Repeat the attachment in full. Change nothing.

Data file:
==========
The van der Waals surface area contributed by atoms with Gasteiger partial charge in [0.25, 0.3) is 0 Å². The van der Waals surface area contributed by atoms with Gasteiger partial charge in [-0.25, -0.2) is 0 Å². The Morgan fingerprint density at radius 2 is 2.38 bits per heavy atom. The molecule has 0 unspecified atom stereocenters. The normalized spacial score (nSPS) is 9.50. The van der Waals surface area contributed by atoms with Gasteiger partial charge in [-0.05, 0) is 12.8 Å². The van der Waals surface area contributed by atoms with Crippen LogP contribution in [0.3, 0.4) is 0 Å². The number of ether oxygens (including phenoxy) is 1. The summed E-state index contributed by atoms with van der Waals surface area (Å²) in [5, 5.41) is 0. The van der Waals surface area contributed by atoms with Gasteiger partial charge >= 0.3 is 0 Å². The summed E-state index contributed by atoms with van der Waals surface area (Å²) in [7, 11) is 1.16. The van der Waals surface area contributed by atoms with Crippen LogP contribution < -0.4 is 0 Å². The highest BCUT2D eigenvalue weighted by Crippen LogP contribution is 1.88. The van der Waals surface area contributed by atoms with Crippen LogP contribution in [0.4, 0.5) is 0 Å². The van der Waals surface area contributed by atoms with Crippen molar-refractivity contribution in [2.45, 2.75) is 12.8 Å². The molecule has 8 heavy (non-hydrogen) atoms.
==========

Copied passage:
The van der Waals surface area contributed by atoms with Gasteiger partial charge in [0.25, 0.3) is 0 Å². The van der Waals surface area contributed by atoms with Gasteiger partial charge in [-0.25, -0.2) is 0 Å². The Morgan fingerprint density at radius 2 is 2.38 bits per heavy atom. The molecule has 0 unspecified atom stereocenters. The normalized spacial score (nSPS) is 9.50. The van der Waals surface area contributed by atoms with Gasteiger partial charge in [-0.05, 0) is 12.8 Å². The van der Waals surface area contributed by atoms with Crippen LogP contribution in [0.3, 0.4) is 0 Å². The number of ether oxygens (including phenoxy) is 1. The summed E-state index contributed by atoms with van der Waals surface area (Å²) in [5, 5.41) is 0. The van der Waals surface area contributed by atoms with Gasteiger partial charge >= 0.3 is 0 Å². The summed E-state index contributed by atoms with van der Waals surface area (Å²) in [7, 11) is 1.16. The van der Waals surface area contributed by atoms with Crippen LogP contribution < -0.4 is 0 Å². The highest BCUT2D eigenvalue weighted by Crippen LogP contribution is 1.88. The van der Waals surface area contributed by atoms with Crippen LogP contribution in [0.4, 0.5) is 0 Å². The van der Waals surface area contributed by atoms with Crippen molar-refractivity contribution in [2.45, 2.75) is 12.8 Å². The molecule has 8 heavy (non-hydrogen) atoms.